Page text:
Are we more or less likely to smoke tobacco?

Page 3 of 4 [ 49 posts ]  Go to page Previous  1, 2, 3, 4  Next


Are people on the spectrum more or less likely to smoke tobacco?
I am a smoker 22%  22%  [ 20 ]
I have never smoked 64%  64%  [ 58 ]
I was a smoker but quit 13%  13%  [ 12 ]
Total votes : 90

Tuttle
Veteran
Veteran

User avatar

Joined: 26 Mar 2006
Gender: Female
Posts: 3,172
Location: Massachusetts

27 Sep 2012, 10:08 pm

Most disorders in the DSM have a higher than average population rate of smoking; while autism spectrum disorders are explicitly otherwise. They are very few disorders in the DSM that have lower than the average population smoking rates - autism spectrum disorders are there.

(Citation: http://www.psy-journal.com/article/S0165-1781(03)00123-9/abstract)



Stalk
Veteran
Veteran

User avatar

Joined: 19 Jul 2012
Age: 41
Gender: Male
Posts: 2,196

28 Sep 2012, 9:30 am

Smokers say they get a buzz when smoking, but I'm already buzzing :P



Comp_Geek_573
Veteran
Veteran

User avatar

Joined: 27 Sep 2011
Age: 35
Gender: Male
Posts: 723

28 Sep 2012, 9:44 am

I can see how AS people are less likely to smoke cigarettes. We resist (or don't even get into situations with) peer pressure to smoke cigarettes in our teens, are more likely to obey laws saying you have to be 18 to smoke them, and by the time we're 18 we've got the maturity not to start! It's all about the religious following of rules that make sense.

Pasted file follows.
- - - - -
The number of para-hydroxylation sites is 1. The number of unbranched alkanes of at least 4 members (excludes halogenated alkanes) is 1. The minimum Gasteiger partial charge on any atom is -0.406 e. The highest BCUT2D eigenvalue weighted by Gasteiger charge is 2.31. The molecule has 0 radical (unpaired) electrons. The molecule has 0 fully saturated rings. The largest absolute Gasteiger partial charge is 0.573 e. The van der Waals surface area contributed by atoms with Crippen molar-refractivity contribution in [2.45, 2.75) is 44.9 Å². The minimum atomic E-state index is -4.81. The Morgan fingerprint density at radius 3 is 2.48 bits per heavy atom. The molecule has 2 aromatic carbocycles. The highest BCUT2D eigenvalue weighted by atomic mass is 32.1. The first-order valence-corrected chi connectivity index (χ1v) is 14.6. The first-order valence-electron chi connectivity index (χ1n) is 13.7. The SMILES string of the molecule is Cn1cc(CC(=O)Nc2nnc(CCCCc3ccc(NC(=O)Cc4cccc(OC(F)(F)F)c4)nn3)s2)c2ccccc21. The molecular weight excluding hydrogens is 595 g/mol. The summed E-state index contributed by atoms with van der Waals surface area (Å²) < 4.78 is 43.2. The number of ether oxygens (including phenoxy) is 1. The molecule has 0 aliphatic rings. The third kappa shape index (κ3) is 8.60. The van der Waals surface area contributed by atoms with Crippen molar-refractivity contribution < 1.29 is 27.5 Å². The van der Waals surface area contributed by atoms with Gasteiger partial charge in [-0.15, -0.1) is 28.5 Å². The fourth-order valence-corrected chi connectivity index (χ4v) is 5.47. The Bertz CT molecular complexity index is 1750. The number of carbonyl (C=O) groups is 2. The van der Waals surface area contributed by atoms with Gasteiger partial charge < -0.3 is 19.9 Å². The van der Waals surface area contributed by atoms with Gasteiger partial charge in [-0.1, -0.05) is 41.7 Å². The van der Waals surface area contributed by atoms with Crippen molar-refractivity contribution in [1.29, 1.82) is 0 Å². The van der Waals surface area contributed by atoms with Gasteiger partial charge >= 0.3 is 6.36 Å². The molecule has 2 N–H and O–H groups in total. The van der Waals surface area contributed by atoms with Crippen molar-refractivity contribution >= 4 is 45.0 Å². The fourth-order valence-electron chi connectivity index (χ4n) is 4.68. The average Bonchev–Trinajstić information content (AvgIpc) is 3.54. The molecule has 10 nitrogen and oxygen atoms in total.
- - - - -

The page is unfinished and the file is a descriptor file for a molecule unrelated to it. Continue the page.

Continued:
_________________
Your Aspie score: 98 of 200
Your neurotypical (non-autistic) score: 103 of 200
You seem to have both Aspie and neurotypical traits
AQ: 33


musicforanna
Veteran
Veteran

User avatar

Joined: 30 Jun 2006
Age: 35
Gender: Female
Posts: 965
Location: Kansas City, Missouri

28 Sep 2012, 5:07 pm

ayla wrote:
I've never smoked, I'm also asthmatic so I wouldn't even try.

I love to sing, I'm also asthmatic, and highly allergic, so yeah, I would never try either.

EDIT: so many reasons to hate smokers smoking near me, the smell of it also offends my olfactory sensory, giving me sensory issues. Just add it to my list. Especially when I was in college, those douches who would not light up in the smoking zones, but in front of the door to a building and blow it in my face as I was going through the door.



Rascal77s
Veteran
Veteran

User avatar

Joined: 12 Nov 2011
Age: 42
Gender: Male
Posts: 2,795

29 Sep 2012, 2:07 pm

musicforanna wrote:
ayla wrote: